A Letter From the Editors

College application preparation feels like it starts at birth. It’s very overwhelming and feels like you need to do everything and anything just to stick it into your application for one single admissions officer to read. Here are some grievances that we would like to address. 

1. Everything is inflated. So, unrealistic time commitments are what colleges are looking for. If you didn’t practice 40 hours a day like all the other applicants claimed to, or win 30 different competitions like everyone else reports, then you don’t stand a chance. 

2. Will you get in or won’t you? Should you use a 650-word essay to demonstrate your introspection, or to brag about your accomplishments? Which option stands a better chance of impressing your admissions officer? After pouring your entire life into one application, it still is a betting game at the end of the day. 

3. It’s extremely subjective. Your sense of humor could be regarded as “authentic” and “refreshing” by one reader, but “inappropriate” and “unfitting” by another. Your omission of the Oxford comma could be seen as a sacriligious grammar error when in reality, you are simply a newspaper writer who is accustomed to journalistic grammar guidelines.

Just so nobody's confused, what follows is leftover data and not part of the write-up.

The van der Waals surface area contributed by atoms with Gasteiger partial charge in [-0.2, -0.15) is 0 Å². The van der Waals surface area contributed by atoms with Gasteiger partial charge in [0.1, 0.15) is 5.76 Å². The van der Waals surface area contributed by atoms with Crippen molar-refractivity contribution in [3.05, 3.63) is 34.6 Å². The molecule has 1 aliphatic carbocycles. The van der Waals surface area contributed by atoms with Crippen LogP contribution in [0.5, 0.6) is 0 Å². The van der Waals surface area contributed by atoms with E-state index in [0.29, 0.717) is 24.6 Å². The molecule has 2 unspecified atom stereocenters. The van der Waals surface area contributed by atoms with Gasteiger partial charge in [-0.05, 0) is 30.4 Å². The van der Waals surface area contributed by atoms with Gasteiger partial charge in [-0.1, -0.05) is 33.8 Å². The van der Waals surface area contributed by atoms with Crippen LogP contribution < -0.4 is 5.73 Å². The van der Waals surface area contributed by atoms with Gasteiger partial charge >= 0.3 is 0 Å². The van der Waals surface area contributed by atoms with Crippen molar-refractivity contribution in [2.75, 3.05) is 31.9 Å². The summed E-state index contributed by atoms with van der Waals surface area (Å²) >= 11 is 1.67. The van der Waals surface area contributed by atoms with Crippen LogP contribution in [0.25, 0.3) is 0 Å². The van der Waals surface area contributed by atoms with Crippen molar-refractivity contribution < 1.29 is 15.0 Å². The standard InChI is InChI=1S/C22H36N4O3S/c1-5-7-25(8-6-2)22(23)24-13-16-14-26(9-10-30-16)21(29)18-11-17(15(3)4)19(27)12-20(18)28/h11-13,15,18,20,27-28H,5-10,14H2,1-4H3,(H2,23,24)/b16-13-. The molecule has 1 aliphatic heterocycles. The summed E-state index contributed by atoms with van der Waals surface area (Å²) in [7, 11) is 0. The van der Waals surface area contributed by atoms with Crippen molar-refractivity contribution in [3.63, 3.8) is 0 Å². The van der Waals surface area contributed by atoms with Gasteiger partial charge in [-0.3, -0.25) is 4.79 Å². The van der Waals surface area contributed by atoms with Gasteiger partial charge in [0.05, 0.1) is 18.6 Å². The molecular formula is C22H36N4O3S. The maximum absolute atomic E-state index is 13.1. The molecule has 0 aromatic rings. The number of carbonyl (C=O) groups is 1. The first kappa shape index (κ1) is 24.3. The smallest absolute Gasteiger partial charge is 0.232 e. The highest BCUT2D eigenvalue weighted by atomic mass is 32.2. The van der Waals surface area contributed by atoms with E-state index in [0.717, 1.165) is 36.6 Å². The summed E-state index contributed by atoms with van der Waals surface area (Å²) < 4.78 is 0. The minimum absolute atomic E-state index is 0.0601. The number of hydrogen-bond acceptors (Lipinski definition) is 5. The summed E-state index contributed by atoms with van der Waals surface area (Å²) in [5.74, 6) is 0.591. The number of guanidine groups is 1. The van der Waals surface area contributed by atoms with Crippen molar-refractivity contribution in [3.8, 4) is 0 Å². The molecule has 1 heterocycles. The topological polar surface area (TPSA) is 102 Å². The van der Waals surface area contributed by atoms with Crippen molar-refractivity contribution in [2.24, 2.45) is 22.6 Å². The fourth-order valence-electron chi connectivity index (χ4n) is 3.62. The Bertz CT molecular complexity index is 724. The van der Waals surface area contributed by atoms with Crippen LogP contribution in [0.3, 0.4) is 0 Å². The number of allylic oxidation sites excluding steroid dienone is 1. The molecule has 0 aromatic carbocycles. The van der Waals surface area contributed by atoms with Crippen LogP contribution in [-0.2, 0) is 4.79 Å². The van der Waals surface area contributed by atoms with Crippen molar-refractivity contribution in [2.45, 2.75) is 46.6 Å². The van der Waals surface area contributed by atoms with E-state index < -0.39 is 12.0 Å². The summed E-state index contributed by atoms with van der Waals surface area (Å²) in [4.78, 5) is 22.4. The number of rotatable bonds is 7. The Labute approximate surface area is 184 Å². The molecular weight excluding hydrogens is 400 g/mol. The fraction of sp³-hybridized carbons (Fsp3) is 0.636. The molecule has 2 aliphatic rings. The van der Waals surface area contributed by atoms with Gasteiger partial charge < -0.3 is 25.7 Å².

4. Colleges would rather see an idealistic image of you instead of a holistic, genuine version of you. Don’t even mention your personal flaws in your essay unless you’ve already fixed them. 

5. We’re told to take time for our true passions, yet with all the time we spend chasing our academic dreams, there is very limited time for “enjoyment” and “passion work.” If you happen to have time for relaxation and pleasure, probably don’t reveal that, unless you’re conducting groundbreaking research on your “passion” and winning awards for it. Remember, you must back up your interest in any activity with concrete details and numerical data!

6. The system may be manipulated by those who have the money and the connections. Those who have that essentially have “protected status” into the top schools.

7. In a time when students need camaraderie and support, most see each other as competition. It’s tense, hostile, and isolating. Not many people admit that this process is hard, but it. Is. Hard. Do not let anyone tell you otherwise or undermine your efforts.